As I finish this post I just heard this on Channel 4 news: “All children will be taught in school about domestic violence and gender equality.” That’s great to hear. Shame it was followed by an interview with some teenaged boys whose assessment was that women stay with violent men because they have low self esteem and it’s hard to respect women when they run around with “tits hanging out.” Great joined up thinking there then. People, we have work to do.


2 Responses to “White Ribbon Day”

  1. 1 Gail Mclaughlin December 3, 2009 at 1:07 am

    The White Ribbon Campaign and the 16 Days of Action is certainly one of which Women’s Aid has been supporting and lobbying endlessly to bring a long overdue end to the world wide violence perpetrated against women.
    I am very pleased to tell you that I was part of a Women’s Aid group who actually (in the words of the Speaker of the House) made history in Stormont on the 25th November 2009, as MLAs from all political parties for the first time signed in agreement to a particular issue.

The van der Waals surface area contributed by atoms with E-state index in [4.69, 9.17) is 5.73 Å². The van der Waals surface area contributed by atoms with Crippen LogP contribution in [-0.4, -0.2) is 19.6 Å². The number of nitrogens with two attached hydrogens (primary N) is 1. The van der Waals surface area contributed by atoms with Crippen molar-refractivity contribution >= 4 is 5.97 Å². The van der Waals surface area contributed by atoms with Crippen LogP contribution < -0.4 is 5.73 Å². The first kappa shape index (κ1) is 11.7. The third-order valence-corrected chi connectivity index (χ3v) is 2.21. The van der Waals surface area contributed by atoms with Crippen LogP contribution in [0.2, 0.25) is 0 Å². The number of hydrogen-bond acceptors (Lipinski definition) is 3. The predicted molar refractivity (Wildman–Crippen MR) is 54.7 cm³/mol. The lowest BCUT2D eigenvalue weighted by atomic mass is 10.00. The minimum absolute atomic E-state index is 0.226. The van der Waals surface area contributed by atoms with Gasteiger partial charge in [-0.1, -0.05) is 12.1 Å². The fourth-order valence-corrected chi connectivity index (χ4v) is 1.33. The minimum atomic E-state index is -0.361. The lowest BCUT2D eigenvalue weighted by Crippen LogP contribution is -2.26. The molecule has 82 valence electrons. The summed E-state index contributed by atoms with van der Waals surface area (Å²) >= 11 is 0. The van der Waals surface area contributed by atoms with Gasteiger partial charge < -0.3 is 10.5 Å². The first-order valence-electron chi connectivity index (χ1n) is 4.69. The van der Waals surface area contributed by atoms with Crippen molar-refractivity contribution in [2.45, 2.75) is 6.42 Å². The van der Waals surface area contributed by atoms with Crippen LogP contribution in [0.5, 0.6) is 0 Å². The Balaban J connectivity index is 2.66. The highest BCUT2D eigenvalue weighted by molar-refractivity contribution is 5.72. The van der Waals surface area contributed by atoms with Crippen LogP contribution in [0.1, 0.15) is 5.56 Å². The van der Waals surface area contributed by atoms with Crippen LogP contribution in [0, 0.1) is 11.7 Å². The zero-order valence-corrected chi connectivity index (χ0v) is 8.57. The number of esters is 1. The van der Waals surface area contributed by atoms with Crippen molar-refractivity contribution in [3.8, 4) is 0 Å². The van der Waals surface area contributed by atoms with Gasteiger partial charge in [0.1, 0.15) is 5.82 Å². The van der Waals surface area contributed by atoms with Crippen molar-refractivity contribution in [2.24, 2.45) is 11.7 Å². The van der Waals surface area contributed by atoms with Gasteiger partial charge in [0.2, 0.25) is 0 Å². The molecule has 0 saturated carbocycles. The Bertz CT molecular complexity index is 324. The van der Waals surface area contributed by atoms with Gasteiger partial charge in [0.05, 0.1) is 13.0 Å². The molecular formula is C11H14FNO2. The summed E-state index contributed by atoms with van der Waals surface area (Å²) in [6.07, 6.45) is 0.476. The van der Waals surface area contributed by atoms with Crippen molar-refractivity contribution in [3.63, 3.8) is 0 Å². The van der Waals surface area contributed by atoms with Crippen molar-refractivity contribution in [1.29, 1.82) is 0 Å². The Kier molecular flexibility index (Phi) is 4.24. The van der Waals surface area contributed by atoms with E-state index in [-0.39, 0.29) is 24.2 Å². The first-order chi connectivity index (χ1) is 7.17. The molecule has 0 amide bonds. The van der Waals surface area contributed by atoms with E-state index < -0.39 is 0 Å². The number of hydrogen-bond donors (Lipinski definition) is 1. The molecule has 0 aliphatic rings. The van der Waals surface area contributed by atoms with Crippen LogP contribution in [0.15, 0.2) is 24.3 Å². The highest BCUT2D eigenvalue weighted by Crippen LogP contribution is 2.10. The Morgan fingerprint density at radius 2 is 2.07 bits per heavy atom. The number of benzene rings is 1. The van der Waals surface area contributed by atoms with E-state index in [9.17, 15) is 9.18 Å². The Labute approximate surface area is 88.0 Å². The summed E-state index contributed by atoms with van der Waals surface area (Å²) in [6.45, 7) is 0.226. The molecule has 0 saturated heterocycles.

Upon our charter we obtained 100 signatures from MLAs as a personal pledge ‘never to commit, condone or to remain silent about violence against women’. This charter was then hung on display as a permanent fixture in Stormont.
    Our lobbying for the elimination of violence against women remains to be ongoing and will until the day arrives whereby it actually becomes a reality. We have a long way to go, but to obtain this it is necessary that we hold individuals, communities, professionals, orgaisations and government accountable, to change attitudes and to provoke new legislation which will ensure that perpetrators of violence against women endure adequate sanctions as punishment for commiting such a cowardly and dispicable crime.

  2. 2 soisaystoher December 3, 2009 at 11:40 pm

    Thanks for this Gail. Please let us know if there are specific areas of policy that could do with a bit of public pressure. There are some excellent letter writers that read this blog and I know we’d all be keen to add our voices to any demands the lobbyists are making of our representatives.

    It’s great to hear they all signed the pledge. Given the amount of backlash I’ve been reading about of late it is quite an achievement to have all our MLAs give their unreserved support.